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Search tags: the-girl-who-circumnavigated-fairyland-in-a-ship-o
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review 2014-10-23 00:00
The Girl Who Circumnavigated Fairyland in a Ship of Her Own Making
The Girl Who Circumnavigated Fairyland in a Ship of Her Own Making - Ana Juan,Catherynne M. Valente A Fairytale for Lovers of Fairytales

If I.Q. were a measure of strength of imagination, Catherynne Valente would most certainly be the Albert Einstein of writers. There was more imagination on display in that book than in any other book I've ever come across. I felt like I was reading a Tim Burton movie--colorful whimsy and fluff, along with some real adventure and brushes with death. It took 20 or 30 pages to really get into the rhythm and immerse myself in the experience, but once I did I really had a lot of fun! I'm looking forward to the next books.

Content wise this story is suitable for all ages. However, there are many, many BIG words in there...I haven't used my Kindle's dictionary this much since The Count of Monte Cristo! I would only turn my kids lose on this book if I knew the challenging vocabulary exercise wouldn't discourage them.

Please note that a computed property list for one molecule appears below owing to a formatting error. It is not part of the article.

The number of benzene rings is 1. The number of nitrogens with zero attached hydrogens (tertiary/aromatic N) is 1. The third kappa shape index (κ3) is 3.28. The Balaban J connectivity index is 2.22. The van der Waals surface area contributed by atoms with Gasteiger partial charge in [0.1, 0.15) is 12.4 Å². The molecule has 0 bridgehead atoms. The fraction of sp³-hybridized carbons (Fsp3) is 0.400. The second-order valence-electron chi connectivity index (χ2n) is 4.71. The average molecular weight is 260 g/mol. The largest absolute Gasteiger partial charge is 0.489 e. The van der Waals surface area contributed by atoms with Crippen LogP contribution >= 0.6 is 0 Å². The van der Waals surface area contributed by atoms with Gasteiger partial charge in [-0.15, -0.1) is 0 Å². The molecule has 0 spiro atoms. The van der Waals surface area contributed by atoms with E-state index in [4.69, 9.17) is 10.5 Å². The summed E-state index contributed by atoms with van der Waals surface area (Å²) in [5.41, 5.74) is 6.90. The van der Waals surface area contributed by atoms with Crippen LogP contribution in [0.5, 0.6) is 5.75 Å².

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text 2014-09-06 16:34
Reading progress update: I've read 13%.
The Girl Who Circumnavigated Fairyland in a Ship of Her Own Making - Ana Juan,Catherynne M. Valente

This is just irritating me. I will move to my to try again shelf

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text 2014-09-03 19:25
#BookADayUK Day Three: Best Home Front novel
The Girl Who Circumnavigated Fairyland in a Ship of Her Own Making - Ana Juan,Catherynne M. Valente
Little House on the Prairie - Laura Ingalls Wilder,Garth Williams
Pioneer Girl: The Story of Laura Ingalls Wilder - William Anderson,Dan Andreasen

Maybe it's just me, but this feels like a very British category of books. I just don't think Americans do novels from the home front so much. Certainly, that could be a mistaken impression owing to the fact that I tend to avoid war novels. The last honest to Jehovah one I read was probably A Separate Peace, about which I remember nothing.